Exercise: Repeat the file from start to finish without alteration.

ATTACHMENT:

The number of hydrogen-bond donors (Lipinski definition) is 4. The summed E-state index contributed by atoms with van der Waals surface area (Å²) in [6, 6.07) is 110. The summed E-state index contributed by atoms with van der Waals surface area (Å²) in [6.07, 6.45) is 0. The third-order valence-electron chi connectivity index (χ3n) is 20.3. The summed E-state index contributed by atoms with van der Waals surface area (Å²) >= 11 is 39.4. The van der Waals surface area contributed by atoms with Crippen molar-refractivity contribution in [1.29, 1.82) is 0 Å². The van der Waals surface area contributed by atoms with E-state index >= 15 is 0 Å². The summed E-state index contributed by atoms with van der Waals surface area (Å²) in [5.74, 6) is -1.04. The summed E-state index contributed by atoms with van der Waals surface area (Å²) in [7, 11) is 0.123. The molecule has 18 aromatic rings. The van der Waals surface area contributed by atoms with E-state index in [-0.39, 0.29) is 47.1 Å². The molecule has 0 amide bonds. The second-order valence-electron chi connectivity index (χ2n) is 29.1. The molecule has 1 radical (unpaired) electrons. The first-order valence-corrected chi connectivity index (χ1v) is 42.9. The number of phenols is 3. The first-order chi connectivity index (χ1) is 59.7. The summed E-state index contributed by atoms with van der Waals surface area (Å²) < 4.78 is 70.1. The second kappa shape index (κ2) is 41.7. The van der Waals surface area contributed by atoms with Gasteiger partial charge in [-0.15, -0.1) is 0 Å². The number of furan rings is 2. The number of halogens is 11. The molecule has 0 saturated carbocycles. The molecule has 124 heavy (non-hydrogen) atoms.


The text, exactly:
The number of hydrogen-bond donors (Lipinski definition) is 4. The summed E-state index contributed by atoms with van der Waals surface area (Å²) in [6, 6.07) is 110. The summed E-state index contributed by atoms with van der Waals surface area (Å²) in [6.07, 6.45) is 0. The third-order valence-electron chi connectivity index (χ3n) is 20.3. The summed E-state index contributed by atoms with van der Waals surface area (Å²) >= 11 is 39.4. The van der Waals surface area contributed by atoms with Crippen molar-refractivity contribution in [1.29, 1.82) is 0 Å². The van der Waals surface area contributed by atoms with E-state index >= 15 is 0 Å². The summed E-state index contributed by atoms with van der Waals surface area (Å²) in [5.74, 6) is -1.04. The summed E-state index contributed by atoms with van der Waals surface area (Å²) in [7, 11) is 0.123. The molecule has 18 aromatic rings. The van der Waals surface area contributed by atoms with E-state index in [-0.39, 0.29) is 47.1 Å². The molecule has 0 amide bonds. The second-order valence-electron chi connectivity index (χ2n) is 29.1. The molecule has 1 radical (unpaired) electrons. The first-order valence-corrected chi connectivity index (χ1v) is 42.9. The number of phenols is 3. The first-order chi connectivity index (χ1) is 59.7. The summed E-state index contributed by atoms with van der Waals surface area (Å²) < 4.78 is 70.1. The second kappa shape index (κ2) is 41.7. The van der Waals surface area contributed by atoms with Gasteiger partial charge in [-0.15, -0.1) is 0 Å². The number of furan rings is 2. The number of halogens is 11. The molecule has 0 saturated carbocycles. The molecule has 124 heavy (non-hydrogen) atoms.